BC Theatre Presents: For Colored Girls Who Have Considered Suicide When the Rainbow Is Enuf
performances in robsham's bonn theater march 19-23
CHESTNUT HILL, Mass. (March 2014) – The Boston College Theatre Department presents For Colored Girls Who Have Considered Suicide When the Rainbow Is Enuf—an award-winning play which evokes the power of womanhood—in the Robsham Theater Arts Center’s Bonn Theater. Productions will take place March 19 through March 23.
Directed by Boston College Associate Professor of Theatre John Houchin, the production also features as guest artist Robbie McCauley—a nationally known performance artist and the University’s Monan Professor in Theatre Arts this semester.
As an actor in the 1976 Broadway production of For Colored Girls…, she brings first-hand knowledge of the play to her work with the eight-member BC cast. [More on McCauley below.] It is choreographed by Pam Newton, a dancer who has choreographed many University shows.
A dramatic and powerful work, For Colored Girls Who Have Considered Suicide When the Rainbow Is Enuf is a series of 20 poems—called a “choreopoem” by author Ntozake Shange—and embraces the experience of all women of color. These “dark phrases of womanhood,” as Shange describes her poems, tell of the complications and sorrows, as well as the joys and hopes carried by these women.
“For Colored Girls Who Have Considered Suicide When the Rainbow is Enuf was first performed in 1975,” said Houchin. “In her poems, Ntozake Shange told the story of black women who face the struggle to engage their lives as fully realized persons. Almost 40 years later this cast of Boston College women is giving their interpretation of how this poet’s voice speaks to them. I am really thrilled to have played a part in making this project happen.”
“The young women who have been cast for the Boston College production show an impressive range of talent and intelligence in their work on Ntozake Shange’s now-classic play,” McCauley added. “When I was honored to participate in its Broadway production over three decades ago, I knew we were in a revolutionary cultural moment, but did not imagine how relevant its themes would remain, not only ‘for colored girls,’ but for the society- at-large.”
For Colored Girls… includes music and dance, and presents the audience with an intimate vision of the decisions, loves and prayers that the women take on throughout their lives. Each character faces unique challenges: one finds herself thrown onto a riverboat stage, roiling with drunken white gamblers. Another, a dancer who “kept smilin and right on steppin,”deals with an ill-fated partnership. A third young woman’s life is changed due to an attack by someone she thought was a friend. Issues of race, gender and identity are explored in a passionate, rhythmical voice throughout the play; each character uses dance and poetry to move past adversity into a full life.
The play, which evolves from ancient mythologies of femininity and connects to the experiences of women living now, is inextricably bound to the poet’s own depth and personality. According to organizers, Shange mines the mislaid, difficult and misunderstood stories of deities, nannies, artists and others, and celebrates their steps, grimaces, struts and poems in an unforgettable piece of lyric theater.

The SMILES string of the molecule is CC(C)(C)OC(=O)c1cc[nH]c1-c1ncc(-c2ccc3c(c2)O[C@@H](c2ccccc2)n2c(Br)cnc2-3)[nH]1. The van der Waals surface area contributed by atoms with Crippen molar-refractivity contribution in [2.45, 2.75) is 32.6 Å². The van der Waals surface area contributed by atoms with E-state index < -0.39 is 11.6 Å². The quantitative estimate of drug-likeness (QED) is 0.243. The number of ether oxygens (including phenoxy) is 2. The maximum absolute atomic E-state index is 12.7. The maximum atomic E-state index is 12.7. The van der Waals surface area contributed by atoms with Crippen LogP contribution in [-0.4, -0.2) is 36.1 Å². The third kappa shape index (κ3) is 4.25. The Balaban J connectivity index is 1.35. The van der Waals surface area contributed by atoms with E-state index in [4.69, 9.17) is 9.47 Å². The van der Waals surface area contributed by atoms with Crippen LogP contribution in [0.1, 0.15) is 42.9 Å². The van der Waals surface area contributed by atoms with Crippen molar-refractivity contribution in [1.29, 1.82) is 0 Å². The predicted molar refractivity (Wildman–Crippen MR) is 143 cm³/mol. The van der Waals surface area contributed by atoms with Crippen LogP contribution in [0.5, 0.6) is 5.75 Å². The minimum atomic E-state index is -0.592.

“BC’s diverse cast, I think, continues to teach and learn with each other—which the play allows for—and to work diligently to enlighten and entertain,” McCauley said.
A bold and inspiring work, the New Yorker has praised the play as “a heartfelt statement on African American womanhood that resonates with all audience members.” It promises audiences that – if they have the strength to look for it - they, too, can find their rainbow.
Performances will be held on March 19 and 20 at 7:30 p.m.; March 21 at 4:30 p.m. and 7:30 p.m.; March 22 at 7:30 p.m., and March 23 at 2 p.m. As of March 1, tickets can be purchased on line at www.bc.edu/offices/robsham or via phone at 617-552-4002. Adult tickets are $15 and $10 for students. Seating is very limited. Online information is available at www.bc.edu/theatre.
Robbie McCauley: BC J. Donald Monan, S.J. Professor in Theatre Arts
Robbie McCauley began her theater work in the late 1960s with Negro Ensemble Company in New York. In the mid-1970s, she was a member of the Broadway cast of For Colored Girls…. An OBIE Award playwright for her most famous work Sally’s Rape (1990), McCauley is an internationally recognized performance artist and director. Her most recent play, Sugar (directed by Maureen Shea at ArtsEmerson in Boston) received wide critical acclaim, and for her performance, an IRNE Award. It chronicles her lifelong struggle with diabetes along with accounts of the role of slavery in the Caribbean sugar trade.
She has combined writing, directing and performing with a career as a teacher at City College of New York, Hunter College, Mount Holyoke College, University of Massachusetts and most recently at Emerson College (where she is now a professor emeritus). She is a pioneer in an innovative mode of theatrical performance that has become commonplace in 21st century American theater: the use of personal and family narratives to create an extended monologue that is written and presented by a solo performer.
As Monan professor in Theatre Arts at Boston College this semester, McCauley joins the For Colored Girls… production as dramaturg and acting teacher. Named for University Chancellor and former Boston College President J. Donald Monan, SJ, the professorship enables the Theatre Department to bring nationally and internationally recognized professional theater artists to work with, and teach, undergraduate students at the University.
--Office of News & Public Affairs